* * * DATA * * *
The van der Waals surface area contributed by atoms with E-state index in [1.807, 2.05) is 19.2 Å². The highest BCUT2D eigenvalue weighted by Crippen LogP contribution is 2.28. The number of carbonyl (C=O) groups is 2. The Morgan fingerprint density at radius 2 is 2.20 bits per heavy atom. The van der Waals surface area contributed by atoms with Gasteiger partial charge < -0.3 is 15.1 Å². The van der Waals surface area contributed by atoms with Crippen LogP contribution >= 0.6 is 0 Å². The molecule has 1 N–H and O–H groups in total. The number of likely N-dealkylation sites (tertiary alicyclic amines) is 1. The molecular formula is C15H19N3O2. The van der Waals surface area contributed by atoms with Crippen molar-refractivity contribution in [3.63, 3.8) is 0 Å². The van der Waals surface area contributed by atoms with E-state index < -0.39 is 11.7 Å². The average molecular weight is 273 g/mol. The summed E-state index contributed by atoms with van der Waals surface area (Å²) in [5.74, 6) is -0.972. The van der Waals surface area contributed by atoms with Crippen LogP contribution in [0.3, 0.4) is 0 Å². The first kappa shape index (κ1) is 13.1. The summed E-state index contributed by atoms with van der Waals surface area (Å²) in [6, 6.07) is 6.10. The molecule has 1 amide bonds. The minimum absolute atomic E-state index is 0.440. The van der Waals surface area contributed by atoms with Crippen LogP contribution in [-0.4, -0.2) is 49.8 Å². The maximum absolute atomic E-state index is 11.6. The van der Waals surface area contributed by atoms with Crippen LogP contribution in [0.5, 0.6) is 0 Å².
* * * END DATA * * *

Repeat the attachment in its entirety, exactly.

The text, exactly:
The van der Waals surface area contributed by atoms with E-state index in [1.807, 2.05) is 19.2 Å². The highest BCUT2D eigenvalue weighted by Crippen LogP contribution is 2.28. The number of carbonyl (C=O) groups is 2. The Morgan fingerprint density at radius 2 is 2.20 bits per heavy atom. The van der Waals surface area contributed by atoms with Gasteiger partial charge < -0.3 is 15.1 Å². The van der Waals surface area contributed by atoms with Crippen LogP contribution >= 0.6 is 0 Å². The molecule has 1 N–H and O–H groups in total. The number of likely N-dealkylation sites (tertiary alicyclic amines) is 1. The molecular formula is C15H19N3O2. The van der Waals surface area contributed by atoms with Crippen molar-refractivity contribution in [3.63, 3.8) is 0 Å². The van der Waals surface area contributed by atoms with E-state index < -0.39 is 11.7 Å². The average molecular weight is 273 g/mol. The summed E-state index contributed by atoms with van der Waals surface area (Å²) in [5.74, 6) is -0.972. The van der Waals surface area contributed by atoms with Crippen LogP contribution in [0.3, 0.4) is 0 Å². The first kappa shape index (κ1) is 13.1. The summed E-state index contributed by atoms with van der Waals surface area (Å²) in [6, 6.07) is 6.10. The molecule has 1 amide bonds. The minimum absolute atomic E-state index is 0.440. The van der Waals surface area contributed by atoms with Crippen LogP contribution in [-0.4, -0.2) is 49.8 Å². The maximum absolute atomic E-state index is 11.6. The van der Waals surface area contributed by atoms with Crippen LogP contribution in [0.5, 0.6) is 0 Å².